Should You Wear a Surgical Mask? These Are the Latest Guidelines

UPDATE (April 4, 2020): The U.S. Centers for Disease Control and Prevention (CDC) has updated its recommendations regarding the general public wearing face masks during the coronavirus outbreak and subsequent COVID-19 pandemic. While it still does not recommend wearing surgical masks or N95 respirators, it now supports “wearing cloth face coverings in public settings where other social distancing measures are difficult to maintain (e.g., grocery stores and pharmacies) especially in areas of significant community-based transmission.”

The reasoning behind this new recommendation, the CDC website says, is because recent studies indicate that a high number of individuals with the novel coronavirus are asymptomatic and that the virus can be transmitted to others before symptoms become apparent. By wearing a cloth mask, you add an extra layer of protection between yourself and others when you may be speaking, coughing, or sneezing.

It is important to note that wearing a mask does not erase the need to adhere to social distancing guidelines. “It is critical to emphasize that maintaining six-feet social distancing remains important to slowing the spread of the virus,” the CDC website says. Additionally, according to NPR, as of an April 4 briefing of the coronavirus task force, the White House has urged people to stay at home as much as possible, especially over the next two weeks — including foregoing trips to the grocery store and pharmacy, if possible. These masks are protective measures for others during any essential runs when you absolutely have to leave the house, rather than excuses to leave the house.

“The next two weeks are extraordinarily important,” said Deborah Birx, the White House’s coronavirus response coordinator. “This is the moment to not be going to the grocery store, not going to the pharmacy, but doing everything you can to keep your family and your friends safe and that means everybody doing the 6-feet distancing, washing their hands.”

This post originally appeared on February 4, 2020:

This week, the CDC confirmed the first case of person-to-person transmission of the coronavirus, which has already killed 170 people in China, where the virus originated. While the CDC says it expects more cases, including the potential for more person-to-person spread, experts are encouraging the general public to take evidence-based prevention measures — which doesn’t include wearing surgical masks.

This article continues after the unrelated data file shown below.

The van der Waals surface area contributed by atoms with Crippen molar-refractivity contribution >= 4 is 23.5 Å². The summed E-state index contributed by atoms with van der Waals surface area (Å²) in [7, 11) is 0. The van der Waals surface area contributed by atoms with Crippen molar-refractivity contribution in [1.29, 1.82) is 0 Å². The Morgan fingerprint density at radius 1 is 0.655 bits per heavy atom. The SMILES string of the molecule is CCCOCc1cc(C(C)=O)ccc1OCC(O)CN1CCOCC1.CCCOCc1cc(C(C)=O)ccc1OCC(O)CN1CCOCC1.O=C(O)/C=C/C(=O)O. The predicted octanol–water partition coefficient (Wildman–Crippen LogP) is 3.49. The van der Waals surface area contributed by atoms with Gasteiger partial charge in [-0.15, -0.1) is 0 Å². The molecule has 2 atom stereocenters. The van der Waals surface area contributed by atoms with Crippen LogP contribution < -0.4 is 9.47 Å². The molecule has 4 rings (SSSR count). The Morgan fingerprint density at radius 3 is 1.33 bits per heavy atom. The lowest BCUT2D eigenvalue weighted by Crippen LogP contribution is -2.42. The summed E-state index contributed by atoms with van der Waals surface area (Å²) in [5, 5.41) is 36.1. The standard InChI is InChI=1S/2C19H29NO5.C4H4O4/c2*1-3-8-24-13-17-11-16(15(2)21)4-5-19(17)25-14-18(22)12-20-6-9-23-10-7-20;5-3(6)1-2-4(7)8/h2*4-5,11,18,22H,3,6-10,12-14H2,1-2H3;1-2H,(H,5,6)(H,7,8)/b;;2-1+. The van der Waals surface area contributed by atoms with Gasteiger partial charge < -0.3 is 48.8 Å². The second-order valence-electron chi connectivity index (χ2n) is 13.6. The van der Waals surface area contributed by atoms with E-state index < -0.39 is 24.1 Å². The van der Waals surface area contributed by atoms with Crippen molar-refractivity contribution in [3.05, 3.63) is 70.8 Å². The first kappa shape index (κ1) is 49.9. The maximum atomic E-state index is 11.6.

According to Nancy Messonnier, director of the Center for the National Center for Immunization and Respiratory Diseases, the CDC doesn’t currently recommend the use of face masks for the general public.

“The virus is not currently spreading in the general community. While it is cold and flu season, we don’t routinely recommend the use of face masks by the public to prevent respiratory illness,” Messonnier stated in a telebriefing on January 30.

Instead, the CDC and other experts encourage the public to focus on more common practices — like handwashing and covering coughs — to prevent the spread of infection.

Why you don’t need to buy a surgical mask for coronavirus

Neha Nanda, medical director of infection prevention and antimicrobial stewardship at Keck Medicine of USC, says there are two major reasons not to rush out and buy a mask right now. First, the risk of contracting the coronavirus in the United States is currently low, assuming you’re not in direct contact with someone who may be infected.

Second, masks aren’t generally used for protecting yourself from an illness. “When we wear a mask, what we are doing is containing our secretions [to keep them] from getting to the person we are in contact with,” she says. “This is so the people who come close to you don’t get infected.”

Even if you’re physically near someone who might be infected with coronavirus, Nanda says you would have to be very close to catch it. “I would only wear the mask if I would be in proximity to another person in a small, closed room,” she says. “But you have to be very close to be infected. With the novel coronavirus, it’s within two meters.”

According to Yvonne Maldonado, an infectious disease physician at Stanford Health Care, masks can provide a basic barrier, but they’re not meant to be used for long periods of time.

“When you’re in public, the mask is only meant to be a simple barrier,” she says. “It will mostly keep you from inhaling large droplets for a short period, and keep you from touching your face, which is another way you inoculate organisms into your body.”

Another potential issue with surgical masks: Once they get moist from your breath, they don’t work. “They’re not really helpful after about five minutes since we inhale and exhale humid air, which dampens the mask so it loses its effectiveness,” says Maldonado. “If something lands on the mask when it’s moist, it will get absorbed.”

If you’re sick and want to protect others from catching what you have, wearing a surgical mask in public, especially in an enclosed area, could be an effective way to keep your illness to yourself.

“If you’re sitting in a waiting room, at least for that short period of time you’re in transit [the mask] will be dry and you’ll be able to keep yourself from coughing large droplets onto other people,” says Maldonado.

How to protect yourself from coronavirus

If you’re concerned about catching coronavirus — or any virus — the CDC’s current recommendations include avoiding contact with anyone you know who might be sick and practicing routine handwashing.

“It’s surprising how something so simple as handwashing really makes a difference,” Maldonado says. “Studies and experience show that when people wash their hands consistently the rates of disease really drop.”

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